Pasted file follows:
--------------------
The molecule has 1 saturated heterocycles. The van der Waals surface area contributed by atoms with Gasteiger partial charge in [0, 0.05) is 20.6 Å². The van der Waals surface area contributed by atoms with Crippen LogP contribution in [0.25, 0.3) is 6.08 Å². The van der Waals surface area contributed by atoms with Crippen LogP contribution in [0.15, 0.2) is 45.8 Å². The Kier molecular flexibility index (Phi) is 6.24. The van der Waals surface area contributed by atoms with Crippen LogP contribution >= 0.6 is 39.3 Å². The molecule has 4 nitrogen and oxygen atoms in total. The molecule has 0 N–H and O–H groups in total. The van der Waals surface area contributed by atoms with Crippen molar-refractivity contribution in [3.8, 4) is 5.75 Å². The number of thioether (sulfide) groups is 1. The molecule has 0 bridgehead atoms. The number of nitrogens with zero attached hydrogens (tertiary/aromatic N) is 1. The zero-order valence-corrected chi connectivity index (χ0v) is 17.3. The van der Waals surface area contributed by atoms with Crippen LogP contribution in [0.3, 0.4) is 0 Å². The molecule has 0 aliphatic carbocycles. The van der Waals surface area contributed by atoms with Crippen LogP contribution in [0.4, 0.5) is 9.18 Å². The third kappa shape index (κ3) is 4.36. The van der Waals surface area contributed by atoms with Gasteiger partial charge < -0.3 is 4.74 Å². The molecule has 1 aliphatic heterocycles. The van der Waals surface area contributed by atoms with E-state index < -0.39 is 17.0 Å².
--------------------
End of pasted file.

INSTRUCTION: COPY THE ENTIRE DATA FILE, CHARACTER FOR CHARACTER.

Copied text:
The molecule has 1 saturated heterocycles. The van der Waals surface area contributed by atoms with Gasteiger partial charge in [0, 0.05) is 20.6 Å². The van der Waals surface area contributed by atoms with Crippen LogP contribution in [0.25, 0.3) is 6.08 Å². The van der Waals surface area contributed by atoms with Crippen LogP contribution in [0.15, 0.2) is 45.8 Å². The Kier molecular flexibility index (Phi) is 6.24. The van der Waals surface area contributed by atoms with Crippen LogP contribution >= 0.6 is 39.3 Å². The molecule has 4 nitrogen and oxygen atoms in total. The molecule has 0 N–H and O–H groups in total. The van der Waals surface area contributed by atoms with Crippen molar-refractivity contribution in [3.8, 4) is 5.75 Å². The number of thioether (sulfide) groups is 1. The molecule has 0 bridgehead atoms. The number of nitrogens with zero attached hydrogens (tertiary/aromatic N) is 1. The zero-order valence-corrected chi connectivity index (χ0v) is 17.3. The van der Waals surface area contributed by atoms with Crippen LogP contribution in [0.3, 0.4) is 0 Å². The molecule has 0 aliphatic carbocycles. The van der Waals surface area contributed by atoms with Crippen LogP contribution in [0.4, 0.5) is 9.18 Å². The third kappa shape index (κ3) is 4.36. The van der Waals surface area contributed by atoms with Gasteiger partial charge < -0.3 is 4.74 Å². The molecule has 1 aliphatic heterocycles. The van der Waals surface area contributed by atoms with E-state index < -0.39 is 17.0 Å².